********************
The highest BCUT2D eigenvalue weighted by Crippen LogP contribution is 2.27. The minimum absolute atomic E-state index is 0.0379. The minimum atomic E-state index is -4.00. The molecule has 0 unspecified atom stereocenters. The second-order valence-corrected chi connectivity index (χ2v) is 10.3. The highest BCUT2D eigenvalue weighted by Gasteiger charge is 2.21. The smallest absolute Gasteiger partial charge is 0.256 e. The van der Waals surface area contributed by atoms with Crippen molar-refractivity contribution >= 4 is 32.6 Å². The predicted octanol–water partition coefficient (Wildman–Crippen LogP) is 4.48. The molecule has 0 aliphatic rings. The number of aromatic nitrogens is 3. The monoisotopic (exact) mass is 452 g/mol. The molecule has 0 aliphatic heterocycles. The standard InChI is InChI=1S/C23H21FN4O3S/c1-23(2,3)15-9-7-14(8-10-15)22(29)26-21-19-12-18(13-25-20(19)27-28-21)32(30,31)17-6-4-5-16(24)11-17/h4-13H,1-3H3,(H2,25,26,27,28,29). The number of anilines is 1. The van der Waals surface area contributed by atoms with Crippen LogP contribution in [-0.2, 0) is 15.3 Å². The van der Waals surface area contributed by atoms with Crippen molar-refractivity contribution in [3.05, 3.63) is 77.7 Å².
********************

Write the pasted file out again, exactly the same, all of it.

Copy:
The highest BCUT2D eigenvalue weighted by Crippen LogP contribution is 2.27. The minimum absolute atomic E-state index is 0.0379. The minimum atomic E-state index is -4.00. The molecule has 0 unspecified atom stereocenters. The second-order valence-corrected chi connectivity index (χ2v) is 10.3. The highest BCUT2D eigenvalue weighted by Gasteiger charge is 2.21. The smallest absolute Gasteiger partial charge is 0.256 e. The van der Waals surface area contributed by atoms with Crippen molar-refractivity contribution >= 4 is 32.6 Å². The predicted octanol–water partition coefficient (Wildman–Crippen LogP) is 4.48. The molecule has 0 aliphatic rings. The number of aromatic nitrogens is 3. The monoisotopic (exact) mass is 452 g/mol. The molecule has 0 aliphatic heterocycles. The standard InChI is InChI=1S/C23H21FN4O3S/c1-23(2,3)15-9-7-14(8-10-15)22(29)26-21-19-12-18(13-25-20(19)27-28-21)32(30,31)17-6-4-5-16(24)11-17/h4-13H,1-3H3,(H2,25,26,27,28,29). The number of anilines is 1. The van der Waals surface area contributed by atoms with Crippen LogP contribution in [-0.2, 0) is 15.3 Å². The van der Waals surface area contributed by atoms with Crippen molar-refractivity contribution in [3.05, 3.63) is 77.7 Å².